Well Told Story’s annual State of the Youth Report, based on 2900+ interviews with a nationally representative sample of Kenya’s 15-24 year olds
Unprotected sex makes girls vulnerable: shifts in perception & financial security restore their power.
• Idleness, substance abuse and the lack of open conversations on puberty, sex and contraception result in an increase in the number of unwanted pregnancies among adolescent girls;
• According to the WTS youth survey findings, single mothers and single sexually active females who don’t have children engage in the riskiest SRH behaviours;
• Two potential solutions stand out: i) changing the way girls perceive the role of contraception amongst their peers and ii) equipping girls with income generating skills, so they can improve their financial security.
In 2017, the Shujaaz annual State of the Youth Report recorded a dramatic increase in the number of mothers among young Kenyan females across demographic subgroups (Figure 1). As a group, adolescent girls reported the highest increase in childbirth – at 57% between 2016 and 2017.
Figure 1. Increase in childbirth among females aged 15-24 in Kenya across demographic groups.
From further analysis, it appears that single mothers, sexually active unmarried women without children, and married women without children show the lowest rates of contraceptive use during their last sexual encounter (Figure 2).
While married females with no children might be trying to conceive, inconsistent use of contraceptives by single mothers and unmarried youth with no children can be partially explained by the fact that sex is (1) unplanned – making preparation irrelevant and (2) infrequent – meaning that each ‘rare’ encounter is considered very valuable and therefore girls don’t want to jeopardize it by insisting on contraceptive use. While sex is considered by young females as both emotionally and physically beneficial, single mothers are also gaining financial and social benefits too. This is not surprising when more than 1 in 5 single mothers are ‘house-wives’, who are financially dependent on other people.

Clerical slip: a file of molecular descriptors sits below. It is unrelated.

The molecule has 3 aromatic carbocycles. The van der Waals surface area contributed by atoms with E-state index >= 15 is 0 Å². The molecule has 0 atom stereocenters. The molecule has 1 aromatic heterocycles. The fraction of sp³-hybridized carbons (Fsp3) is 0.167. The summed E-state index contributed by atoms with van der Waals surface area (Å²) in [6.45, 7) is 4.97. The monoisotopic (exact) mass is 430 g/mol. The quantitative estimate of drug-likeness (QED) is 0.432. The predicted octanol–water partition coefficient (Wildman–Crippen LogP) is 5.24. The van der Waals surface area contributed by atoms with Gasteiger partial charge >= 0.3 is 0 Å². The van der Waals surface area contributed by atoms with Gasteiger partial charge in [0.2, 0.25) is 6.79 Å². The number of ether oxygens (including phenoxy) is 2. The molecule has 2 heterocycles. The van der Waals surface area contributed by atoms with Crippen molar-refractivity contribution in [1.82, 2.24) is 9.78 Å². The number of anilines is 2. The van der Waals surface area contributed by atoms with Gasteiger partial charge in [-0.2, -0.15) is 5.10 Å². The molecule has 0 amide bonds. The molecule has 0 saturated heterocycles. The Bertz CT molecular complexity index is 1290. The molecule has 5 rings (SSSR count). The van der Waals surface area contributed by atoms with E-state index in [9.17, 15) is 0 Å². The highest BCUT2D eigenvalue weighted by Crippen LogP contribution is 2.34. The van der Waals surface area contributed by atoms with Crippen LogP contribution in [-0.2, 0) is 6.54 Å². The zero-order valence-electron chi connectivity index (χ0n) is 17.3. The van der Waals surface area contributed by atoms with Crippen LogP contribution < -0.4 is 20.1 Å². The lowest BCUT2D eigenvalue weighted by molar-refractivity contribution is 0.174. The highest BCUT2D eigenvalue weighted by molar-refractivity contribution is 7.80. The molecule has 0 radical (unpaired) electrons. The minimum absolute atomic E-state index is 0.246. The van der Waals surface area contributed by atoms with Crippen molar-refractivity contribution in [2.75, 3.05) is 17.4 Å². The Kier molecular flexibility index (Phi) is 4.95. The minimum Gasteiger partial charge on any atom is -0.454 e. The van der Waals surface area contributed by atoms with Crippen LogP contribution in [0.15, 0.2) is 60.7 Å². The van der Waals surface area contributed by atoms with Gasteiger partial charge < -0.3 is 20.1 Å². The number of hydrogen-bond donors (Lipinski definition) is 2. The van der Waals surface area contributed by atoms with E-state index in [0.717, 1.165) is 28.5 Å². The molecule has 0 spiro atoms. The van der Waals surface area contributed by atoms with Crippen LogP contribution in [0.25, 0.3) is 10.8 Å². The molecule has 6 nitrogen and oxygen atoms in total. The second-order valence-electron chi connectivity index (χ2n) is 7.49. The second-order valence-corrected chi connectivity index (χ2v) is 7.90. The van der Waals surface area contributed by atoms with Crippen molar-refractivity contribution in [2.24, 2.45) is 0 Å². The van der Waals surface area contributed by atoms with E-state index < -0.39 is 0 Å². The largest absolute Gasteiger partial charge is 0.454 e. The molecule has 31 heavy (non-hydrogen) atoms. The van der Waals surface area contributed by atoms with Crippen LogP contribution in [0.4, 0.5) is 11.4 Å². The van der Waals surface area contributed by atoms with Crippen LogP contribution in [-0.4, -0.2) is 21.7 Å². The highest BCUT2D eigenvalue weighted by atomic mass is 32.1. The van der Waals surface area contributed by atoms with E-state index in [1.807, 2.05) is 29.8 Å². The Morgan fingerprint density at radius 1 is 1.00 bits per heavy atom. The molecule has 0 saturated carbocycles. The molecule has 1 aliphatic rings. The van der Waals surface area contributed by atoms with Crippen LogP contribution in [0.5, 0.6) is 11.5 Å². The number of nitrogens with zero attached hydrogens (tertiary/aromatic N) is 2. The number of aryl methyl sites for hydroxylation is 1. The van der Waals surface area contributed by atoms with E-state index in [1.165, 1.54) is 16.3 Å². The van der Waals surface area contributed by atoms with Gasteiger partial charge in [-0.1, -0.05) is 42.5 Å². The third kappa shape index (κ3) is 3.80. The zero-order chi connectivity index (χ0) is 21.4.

So, how do we motivate single mothers and single (but sexually active) girls to use contraception?
Our research shows that there are two potential ways of reducing risky SRH behaviours:
1. stimulating normative shifts around contraception
2. assisting at-risk groups in building their financial security
For example, those who believe that all or most of their peers use contraception, consistent use of contraception is almost twice as high as among their counterparts who do not believe their friends and peers use contraception (Figure 3).
Additionally, single mothers who earn more than they spend, significantly report using contraception consistently compared with single mothers who earn less or the same amount that they spend. (Figure 4).
For the past several years, Shujaaz has been implementing an integrated empowerment strategy which aims at inspiring youth with ideas on how to generate an income while creating a measurable mind-shift around sexual and reproductive health and ultimately norming contraception amongst Kenyan youth.
We treat our audience as holistic individuals, hence our holistic approach to behaviour change – targeting all aspects of youth’s lives. Our empowerment strategy uses authentic role-models and case-studies, models best behaviour and honest conversations and addresses key barriers to youth achieving their dreams, whether barriers in generating income or in taking up contraception.
The WTS youth study once again confirms that an integrated empowerment strategy is an essential door-opener when engaging youth in conversations that will lead to significant SRH behaviour change. To read more about the impact our integrated empowerment strategy is having on new behaviours, check out our upcoming blog ‘The Shujaaz Solution: hustling’